Surrounded by the Crystal Caribbean
Roatan's CoCo View Resort
Text and Photography by Rick Frehsee, Jul. 1997
Walk out to the palm-lined beach directly in front of your cottage and gaze out to sea. The horizontal panorama is right out of a tropical dream: White sand shallows lead to a grassy bottom and then a golden coral reef, all within a coconut toss from the shore. A fringe of foam marks where the reef front borders the deep blue; the beginning of a vertical drop to a sand slope and then into Bartlett Trough, thousands of feet deep. Off to the right is a reef that falls away to the entrance to the lagoon beside the resort. On the bottom, 60 feet deep, is a shipwreck, intact and more than 100 feet long. To the right and left is a nearly continuous wall; a lifetime of diving exploration over scenic nooks, crags and pinnacles, each more sponge decorated and beautiful than the one before. Directly in front, a 'snorkel away from the bar,' is where divers have seen Marlin, Mantas and even Whale Sharks.
Like all the special places in the world that you may be fortunate enough to find, words always seem to fall short of the actual experience of being there. At CoCo View, owing primarily to its location; a small island resort with a reef just off its front porch; there is a special mood and ambiance. Neither opulent nor too rustic, it has considerable charm.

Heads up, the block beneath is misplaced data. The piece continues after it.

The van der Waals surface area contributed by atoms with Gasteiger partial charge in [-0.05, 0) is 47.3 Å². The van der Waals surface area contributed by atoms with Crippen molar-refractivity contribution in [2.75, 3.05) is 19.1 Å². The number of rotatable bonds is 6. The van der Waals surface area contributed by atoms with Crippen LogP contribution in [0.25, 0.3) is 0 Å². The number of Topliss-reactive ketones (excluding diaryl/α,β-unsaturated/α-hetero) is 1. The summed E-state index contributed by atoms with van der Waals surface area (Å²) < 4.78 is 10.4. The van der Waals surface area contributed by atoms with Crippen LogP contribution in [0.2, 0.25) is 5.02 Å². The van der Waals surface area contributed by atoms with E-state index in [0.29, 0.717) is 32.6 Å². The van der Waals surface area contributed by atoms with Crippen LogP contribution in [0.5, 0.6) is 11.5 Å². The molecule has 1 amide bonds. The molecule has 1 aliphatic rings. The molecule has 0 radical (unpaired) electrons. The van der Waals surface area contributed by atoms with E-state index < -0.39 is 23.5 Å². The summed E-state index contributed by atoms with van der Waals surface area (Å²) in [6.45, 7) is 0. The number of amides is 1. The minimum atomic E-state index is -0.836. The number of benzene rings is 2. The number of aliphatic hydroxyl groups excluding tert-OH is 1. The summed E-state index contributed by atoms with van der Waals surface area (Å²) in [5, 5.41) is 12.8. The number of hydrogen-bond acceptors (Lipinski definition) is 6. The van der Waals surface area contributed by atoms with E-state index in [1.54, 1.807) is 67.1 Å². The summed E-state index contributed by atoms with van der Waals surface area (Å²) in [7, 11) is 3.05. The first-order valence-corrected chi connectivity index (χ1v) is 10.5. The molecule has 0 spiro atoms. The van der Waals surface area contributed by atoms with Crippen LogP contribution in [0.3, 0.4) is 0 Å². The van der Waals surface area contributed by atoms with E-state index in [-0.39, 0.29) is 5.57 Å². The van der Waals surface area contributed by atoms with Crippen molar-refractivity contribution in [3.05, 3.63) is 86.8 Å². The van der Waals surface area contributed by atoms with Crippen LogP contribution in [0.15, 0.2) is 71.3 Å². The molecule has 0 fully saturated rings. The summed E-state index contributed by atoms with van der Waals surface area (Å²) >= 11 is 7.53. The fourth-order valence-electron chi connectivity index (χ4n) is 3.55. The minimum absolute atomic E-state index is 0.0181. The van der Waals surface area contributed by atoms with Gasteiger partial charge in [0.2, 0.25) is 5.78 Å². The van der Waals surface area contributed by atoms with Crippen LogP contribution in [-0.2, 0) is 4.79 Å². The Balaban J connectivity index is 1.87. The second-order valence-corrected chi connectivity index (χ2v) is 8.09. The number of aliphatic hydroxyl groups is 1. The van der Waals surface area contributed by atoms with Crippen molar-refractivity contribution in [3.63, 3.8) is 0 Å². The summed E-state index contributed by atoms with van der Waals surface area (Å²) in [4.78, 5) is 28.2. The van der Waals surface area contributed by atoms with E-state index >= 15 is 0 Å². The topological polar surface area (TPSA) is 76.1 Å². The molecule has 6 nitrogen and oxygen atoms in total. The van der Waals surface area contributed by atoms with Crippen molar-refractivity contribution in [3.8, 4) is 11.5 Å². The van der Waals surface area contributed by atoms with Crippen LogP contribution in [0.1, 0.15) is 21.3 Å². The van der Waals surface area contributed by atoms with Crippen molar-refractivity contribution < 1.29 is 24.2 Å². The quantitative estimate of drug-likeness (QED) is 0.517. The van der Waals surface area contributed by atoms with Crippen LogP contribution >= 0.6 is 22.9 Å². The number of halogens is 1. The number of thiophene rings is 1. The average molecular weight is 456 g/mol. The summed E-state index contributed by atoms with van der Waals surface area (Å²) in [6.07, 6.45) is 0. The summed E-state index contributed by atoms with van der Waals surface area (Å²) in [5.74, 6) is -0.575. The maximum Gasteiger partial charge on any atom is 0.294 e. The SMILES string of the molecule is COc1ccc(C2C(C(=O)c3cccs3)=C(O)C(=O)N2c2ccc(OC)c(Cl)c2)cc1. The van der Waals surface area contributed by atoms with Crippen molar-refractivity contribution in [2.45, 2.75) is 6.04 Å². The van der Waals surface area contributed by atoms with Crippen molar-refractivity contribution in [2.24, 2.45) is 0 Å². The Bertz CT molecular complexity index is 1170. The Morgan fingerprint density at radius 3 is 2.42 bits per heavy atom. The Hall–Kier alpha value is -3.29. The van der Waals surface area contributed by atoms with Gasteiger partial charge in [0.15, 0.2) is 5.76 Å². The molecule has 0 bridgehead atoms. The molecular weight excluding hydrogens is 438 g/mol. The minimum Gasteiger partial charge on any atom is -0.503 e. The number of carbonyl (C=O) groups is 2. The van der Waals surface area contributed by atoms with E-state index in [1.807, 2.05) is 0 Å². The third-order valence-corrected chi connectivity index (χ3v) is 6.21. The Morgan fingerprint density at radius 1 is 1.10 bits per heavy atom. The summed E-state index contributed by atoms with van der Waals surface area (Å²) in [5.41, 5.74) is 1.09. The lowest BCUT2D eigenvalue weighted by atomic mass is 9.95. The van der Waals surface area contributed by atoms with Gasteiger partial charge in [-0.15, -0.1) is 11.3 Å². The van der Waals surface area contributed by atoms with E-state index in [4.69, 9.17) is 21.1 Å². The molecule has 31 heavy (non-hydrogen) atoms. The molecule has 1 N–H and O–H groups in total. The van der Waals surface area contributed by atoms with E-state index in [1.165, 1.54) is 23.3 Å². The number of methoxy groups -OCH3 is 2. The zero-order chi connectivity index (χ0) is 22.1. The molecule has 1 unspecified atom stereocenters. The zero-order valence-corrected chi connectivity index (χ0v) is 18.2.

CoCo View is on the south coast of Roatan, the largest and most populous of the Bay Islands of Honduras. Here, where shore diving is more relaxation than aerobic activity, is one of the world's greatest little dive resorts. Getting to CoCo View, which is predominantly a wilderness setting, is comparatively easy. Roatan, tucked into a notch of Central America in the western Caribbean, is actually not distant from the U.S. TACA of Honduras, a modern carrier with Boeing jets and great in-air service, accesses the Honduras mainland and Roatan directly from Houston, New Orleans and Miami. In a little more than two hours you arrive at Roatan's new and modern airport, to be whisked away in the CoCo View van. Less than 15 minutes later, via a paved road, you arrive at the resort's mainland dock for the two minute boat ride to the island resort. However, during that short boat transfer, a complete change occurs. Once at the resort, you are now in a magical world, where nature prevails and the noisy, busy trappings of civilization are left far behind.
Perched on the beach side of the island is the resort centerpiece, a two story mainhouse with a sundeck and walkway extending into the sea. The interior is an upstairs/downstairs restaurant and social area. Excellent meals, usually served buffetstyle, are prepared three times daily. Downstairs is an island-style bar, the social focus at happy hour. At the end of the walkway is a handsome gazebo and, just to the side, a diver's dock used to help launch shore dives.
There are three exterior styles of guest accommodations: East of the mainhouse are two, two story houses with air-conditioned cottage-style rooms. Extending off the beach and stilt-mounted in the water are three bungalows and two caba–as cooled by trade winds and ceiling fans.